Community-supported agriculture (CSA) aims to eliminate the middleman between farmers and customers, with customers paying for boxes of local produce on a subscription basis. Most CSA crops are organic, but CSA is not defined, allowing new operators such as Local Roots and Farmigo to upset established farmer-customer relationships.
Local Roots and Farmigo are middlemen who deliver boxes weekly that include products from outside the local area, such as olive oil from Italy or wine from California. CSAs with direct farmer-to-customer ties say that their memberships are declining as customers switch to more diverse boxes. California's Full Belly Farm had a steady 1,200 customers until recently, when some cancelled.
Eggs. Most of the 285 million egg-laying chickens in the US are housed in battery cages, wire boxes that offer little room to move. About 200 farms produce most US eggs.
California voters in 2008 approved Proposition 2, which requires eggs sold in the state after 2015 to come from cage-free chickens. Major retailers including Wal-Mart and restaurants such as McDonald's have pledged to buy only cage-free eggs, encouraging the construction of aviaries that allow chickens to move around. Some studies suggest that disease and cannibalism are higher in aviaries, and that conditions for farm workers who collect eggs are worse in aviaries because there is more dust.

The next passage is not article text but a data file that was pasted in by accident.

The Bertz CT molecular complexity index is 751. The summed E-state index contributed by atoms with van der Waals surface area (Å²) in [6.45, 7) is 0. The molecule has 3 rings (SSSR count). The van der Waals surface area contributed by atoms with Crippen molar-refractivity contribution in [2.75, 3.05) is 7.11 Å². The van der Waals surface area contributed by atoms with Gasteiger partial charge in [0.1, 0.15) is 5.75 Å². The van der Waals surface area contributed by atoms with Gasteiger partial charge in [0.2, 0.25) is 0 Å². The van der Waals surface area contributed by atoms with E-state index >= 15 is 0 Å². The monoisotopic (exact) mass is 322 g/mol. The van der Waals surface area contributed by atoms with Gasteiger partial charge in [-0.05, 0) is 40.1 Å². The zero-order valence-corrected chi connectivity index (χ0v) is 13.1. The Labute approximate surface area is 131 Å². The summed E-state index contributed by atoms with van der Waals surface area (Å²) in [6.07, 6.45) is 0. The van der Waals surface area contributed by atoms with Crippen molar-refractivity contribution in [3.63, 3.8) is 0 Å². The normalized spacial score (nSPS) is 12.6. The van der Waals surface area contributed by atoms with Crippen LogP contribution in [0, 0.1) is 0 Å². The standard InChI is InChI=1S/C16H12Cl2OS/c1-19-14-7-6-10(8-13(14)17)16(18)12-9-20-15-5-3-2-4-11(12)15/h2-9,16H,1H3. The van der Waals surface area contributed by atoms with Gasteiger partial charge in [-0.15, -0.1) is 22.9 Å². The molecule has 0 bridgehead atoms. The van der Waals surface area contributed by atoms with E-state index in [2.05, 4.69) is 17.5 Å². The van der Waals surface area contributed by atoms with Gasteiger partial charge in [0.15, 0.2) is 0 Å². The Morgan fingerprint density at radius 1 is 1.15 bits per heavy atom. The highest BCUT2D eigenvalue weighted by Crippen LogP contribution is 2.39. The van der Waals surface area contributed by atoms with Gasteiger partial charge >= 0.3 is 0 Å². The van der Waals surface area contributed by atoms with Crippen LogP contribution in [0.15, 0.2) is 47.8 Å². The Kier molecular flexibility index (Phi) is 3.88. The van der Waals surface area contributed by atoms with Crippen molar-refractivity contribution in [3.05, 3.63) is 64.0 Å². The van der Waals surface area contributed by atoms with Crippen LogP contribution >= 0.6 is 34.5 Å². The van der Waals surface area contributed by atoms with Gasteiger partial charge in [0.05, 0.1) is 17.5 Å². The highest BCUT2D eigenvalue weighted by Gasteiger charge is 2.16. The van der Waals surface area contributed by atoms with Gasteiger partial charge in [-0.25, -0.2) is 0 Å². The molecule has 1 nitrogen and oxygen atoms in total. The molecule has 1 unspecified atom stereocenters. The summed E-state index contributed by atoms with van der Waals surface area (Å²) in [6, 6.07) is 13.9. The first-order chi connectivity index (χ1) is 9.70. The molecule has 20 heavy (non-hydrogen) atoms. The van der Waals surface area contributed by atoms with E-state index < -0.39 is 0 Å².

The four major US beef producers buy over 80 percent of US cattle and process over 18 billion pounds of beef each year.
Coffee. People around the world buy $175 billion worth of coffee each year. There is rising demand for specialty coffees made from the highest quality Arabica beans, which must score at least 80 points on a 100-point scale to qualify. A third of US adults drink specialty coffee daily.
Brazil is the world's largest coffee producer, with 43 million 60-pound bags in 2015-16, followed by 28 million bags in Vietnam and 12 million each in Colombia and Indonesia.
Fish. Most of the world's fish consumed by people is farmed rather than caught or captured in the wild. With many wild fisheries overfished, any additional production of fish is likely to come from aquaculture, which relies heavily on fish meal as feed.
Fish in the US is frequently mislabeled, especially in restaurants where 70 percent of US seafood is consumed. One expert says that red snapper is almost never actually served in restaurants. Fish fraud is easy because, once filleted, it is very hard to distinguish red snapper from much cheaper farmed tilapia.
Sustainable wild fishers say that Americans accustomed to cheap fish are not willing to pay enough to support small and sustainable fishers such as those to be enrolled in a new tracking and tracing system at: http://globalfishingwatch.org/
Average measured heights peaked in 1996 for US men and in 1988 for US women. Height is influenced by mother and child nutrition. Dutch men and Latvian women are the world's tallest.